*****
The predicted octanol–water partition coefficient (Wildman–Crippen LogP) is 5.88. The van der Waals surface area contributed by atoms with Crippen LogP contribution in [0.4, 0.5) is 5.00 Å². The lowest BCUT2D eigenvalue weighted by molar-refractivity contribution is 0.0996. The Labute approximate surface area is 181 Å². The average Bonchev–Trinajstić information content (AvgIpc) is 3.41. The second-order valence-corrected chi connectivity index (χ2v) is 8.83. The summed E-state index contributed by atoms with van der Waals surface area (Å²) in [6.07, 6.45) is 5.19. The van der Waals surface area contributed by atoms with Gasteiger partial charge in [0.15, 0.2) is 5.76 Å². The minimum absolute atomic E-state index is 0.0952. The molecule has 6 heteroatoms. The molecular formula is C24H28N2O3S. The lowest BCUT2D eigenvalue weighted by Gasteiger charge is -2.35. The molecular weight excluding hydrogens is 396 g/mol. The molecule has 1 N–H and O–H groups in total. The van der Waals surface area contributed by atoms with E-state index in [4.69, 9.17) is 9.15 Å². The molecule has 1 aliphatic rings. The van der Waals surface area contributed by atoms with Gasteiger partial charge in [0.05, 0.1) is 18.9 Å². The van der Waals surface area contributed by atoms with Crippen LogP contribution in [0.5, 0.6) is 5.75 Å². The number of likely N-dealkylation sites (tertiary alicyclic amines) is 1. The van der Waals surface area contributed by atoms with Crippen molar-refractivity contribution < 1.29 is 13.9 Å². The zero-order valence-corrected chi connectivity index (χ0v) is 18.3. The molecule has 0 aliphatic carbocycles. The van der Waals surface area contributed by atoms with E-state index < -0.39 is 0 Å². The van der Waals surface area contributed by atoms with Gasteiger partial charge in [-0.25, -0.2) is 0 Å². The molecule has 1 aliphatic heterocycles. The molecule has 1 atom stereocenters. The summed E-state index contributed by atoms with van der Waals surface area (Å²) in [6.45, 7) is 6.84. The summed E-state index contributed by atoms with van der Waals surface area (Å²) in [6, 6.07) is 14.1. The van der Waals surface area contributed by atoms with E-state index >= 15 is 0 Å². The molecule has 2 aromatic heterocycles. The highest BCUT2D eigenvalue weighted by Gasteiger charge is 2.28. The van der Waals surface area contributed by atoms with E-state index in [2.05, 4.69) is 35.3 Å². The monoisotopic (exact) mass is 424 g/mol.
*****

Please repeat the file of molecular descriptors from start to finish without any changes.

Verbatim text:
The predicted octanol–water partition coefficient (Wildman–Crippen LogP) is 5.88. The van der Waals surface area contributed by atoms with Crippen LogP contribution in [0.4, 0.5) is 5.00 Å². The lowest BCUT2D eigenvalue weighted by molar-refractivity contribution is 0.0996. The Labute approximate surface area is 181 Å². The average Bonchev–Trinajstić information content (AvgIpc) is 3.41. The second-order valence-corrected chi connectivity index (χ2v) is 8.83. The summed E-state index contributed by atoms with van der Waals surface area (Å²) in [6.07, 6.45) is 5.19. The van der Waals surface area contributed by atoms with Gasteiger partial charge in [0.15, 0.2) is 5.76 Å². The minimum absolute atomic E-state index is 0.0952. The molecule has 6 heteroatoms. The molecular formula is C24H28N2O3S. The lowest BCUT2D eigenvalue weighted by Gasteiger charge is -2.35. The molecular weight excluding hydrogens is 396 g/mol. The molecule has 1 N–H and O–H groups in total. The van der Waals surface area contributed by atoms with E-state index in [4.69, 9.17) is 9.15 Å². The molecule has 1 aliphatic rings. The van der Waals surface area contributed by atoms with Gasteiger partial charge in [0.05, 0.1) is 18.9 Å². The van der Waals surface area contributed by atoms with Crippen LogP contribution in [0.5, 0.6) is 5.75 Å². The number of likely N-dealkylation sites (tertiary alicyclic amines) is 1. The van der Waals surface area contributed by atoms with Crippen molar-refractivity contribution < 1.29 is 13.9 Å². The zero-order valence-corrected chi connectivity index (χ0v) is 18.3. The molecule has 0 aliphatic carbocycles. The van der Waals surface area contributed by atoms with E-state index < -0.39 is 0 Å². The van der Waals surface area contributed by atoms with Gasteiger partial charge in [-0.25, -0.2) is 0 Å². The molecule has 1 aliphatic heterocycles. The molecule has 1 atom stereocenters. The summed E-state index contributed by atoms with van der Waals surface area (Å²) in [6.45, 7) is 6.84. The summed E-state index contributed by atoms with van der Waals surface area (Å²) in [6, 6.07) is 14.1. The van der Waals surface area contributed by atoms with E-state index >= 15 is 0 Å². The molecule has 2 aromatic heterocycles. The highest BCUT2D eigenvalue weighted by Gasteiger charge is 2.28. The van der Waals surface area contributed by atoms with E-state index in [2.05, 4.69) is 35.3 Å². The monoisotopic (exact) mass is 424 g/mol.